BUY YOUR OWN BOOKS HERE: You can peruse the list of Q-UTiP’s “banned” books below, sorted alphabetically by title. The links in the table go to the amazon.com page where you can purchase the book for yourself, if desired.

Title / Link to amazon.comAuthor
33 SnowfishAdam Rapp
A Court of Mist and FurySarah J. Maas
All Boys Aren’t BlueGeorge M. Johnson
Almost PerfectBrian Katcher
Beyond MagentaSusan Kuklin
Call Me By Your NameAndre Aciman
City of Heavenly FireCassandra Clare
Clockwork PrincessCassandra Clare
CrankEllen Hopkins
Deogratias: A Tale of RwandaJ.P. Stassen
Drama: A Graphic NovelRaina Telgemeier
Dreaming in CubanChristina Garcia
Dumplin’Julie Murphy
Eleanor & ParkRainbow Rowell
Extremely Loud and Incredibly CloseJonathan Foer
Forever for a YearB.T. Gottfred
Gender Queer: A MemoirMaia Kobabe
GeorgeAlex Gino
I Am Not Your Perfect Mexican DaughterErika L Sanchez
It’s Perfectly NormalRobie H. Harris
Juliet Takes a BreathGabby Rivera
l8r, g8rLauren Myracle
Lawn BoyJonathan Evison
Leah on the OffbeatBecky Albertall
LolitaVladimir Nobokov
Looking for AlaskaJohn Green
Love is LoveIDW Publishing
Marriage of a  Thousand LiesSJ Sindu
Me and Earl and the Dying GirlJesse Andrews
Monday’s Not ComingTiffany D. Jackson
My Friend DahmerDerf Backderf
Nineteen MinutesJodi Picoult
Not Otherwise SpecifiedHannah Moskowitz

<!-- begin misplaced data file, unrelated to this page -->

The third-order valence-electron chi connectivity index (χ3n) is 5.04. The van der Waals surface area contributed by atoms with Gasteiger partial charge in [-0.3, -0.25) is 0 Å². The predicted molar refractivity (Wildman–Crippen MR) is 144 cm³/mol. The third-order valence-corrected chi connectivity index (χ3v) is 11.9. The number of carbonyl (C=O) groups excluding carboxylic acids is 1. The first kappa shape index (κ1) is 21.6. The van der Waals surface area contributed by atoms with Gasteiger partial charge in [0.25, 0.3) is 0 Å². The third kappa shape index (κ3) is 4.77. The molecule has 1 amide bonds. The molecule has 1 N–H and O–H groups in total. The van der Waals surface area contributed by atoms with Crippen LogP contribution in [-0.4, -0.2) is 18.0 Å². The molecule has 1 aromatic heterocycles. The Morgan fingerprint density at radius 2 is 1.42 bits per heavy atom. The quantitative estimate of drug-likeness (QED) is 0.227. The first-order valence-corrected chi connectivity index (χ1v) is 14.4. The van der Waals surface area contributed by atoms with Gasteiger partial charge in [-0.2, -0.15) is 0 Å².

Out of DarknessAshley Hope Perez
Perfectly Good White BoyCarrie Mesrobian
Perks of Being a WallflowerStephen Chbosky
Rainbow HighAlex Sanchez
Real Live BoyfriendsE. Lockhart
SOLDPatricia McCormick
SpeakLaurie Halse Anderson
The Absolutely True Diary of a Part-Time IndianSherman Alexie
The Art of Racing in the RainGarth Stein
The Bluest EyeToni Morrison
The Carnival at BrayJessie Ann Foley
The Handmaid’s TaleMargaret Atwood
The Handsome Girl and Her Beautiful BoyB.T. Gottfred
The Hate U GiveAngie Thomas
The House on Mango StreetSandra Cisneros
The Invisible Life of Addie LaRueV.E. Schwab
The Kite RunnerKhaled Hosseini
The Kite Runner Graphic NovelKhaled Hosseini
The Music of What HappensBill Konigsberg
The Poet XElizabeth Acevedo
The Truth About AliceJennifer Mathieu
Thirteen Reasons WhyJay Asher
Two Boys KissingDavid Levithan


MMM-Peach-Mint® Iced Tea

A suggested govern-mint concoction that combines bitter tears and sour lemons with the sweet, sweet satisfying taste of Mmm-Peach-Mint® Iced Tea. Share at your next partisan political soiree – namely the upcoming Senate trial.


  • 1 cup packed fresh mint leaves
  • 181-197 tears of partisan republicans
  • 2 right-wing tea bags
  • 1 can of white house swamp peaches, not drained
  • ¼ cup fresh lemon juice
  • ½ cup sugar to help all that medicine go down
  • cold, cold ice

Using a wooden spoon, crush the mint just like you crushed their objections and stalling tactics into a glass pitcher. Add tears and tea bags; cover and let stand in the sun for at least 6 hours of debate.

Meanwhile, combine those swamp peaches, sour lemons and sugar in a blender. Keep it chill, yo.

Remove and discard mint from tea. Stir in peach mixture. Pour over the cold, cold ice your democratic peers just delivered.

Mmm-Peach-Mint tea should be savored. Take your time to relax and fully enjoy it when you knock that drink down.

Of course, if you’re sitting across the aisle and looking for a stronger drink, then consider my recipe for the salt-rimmed Ermahgerdarita®.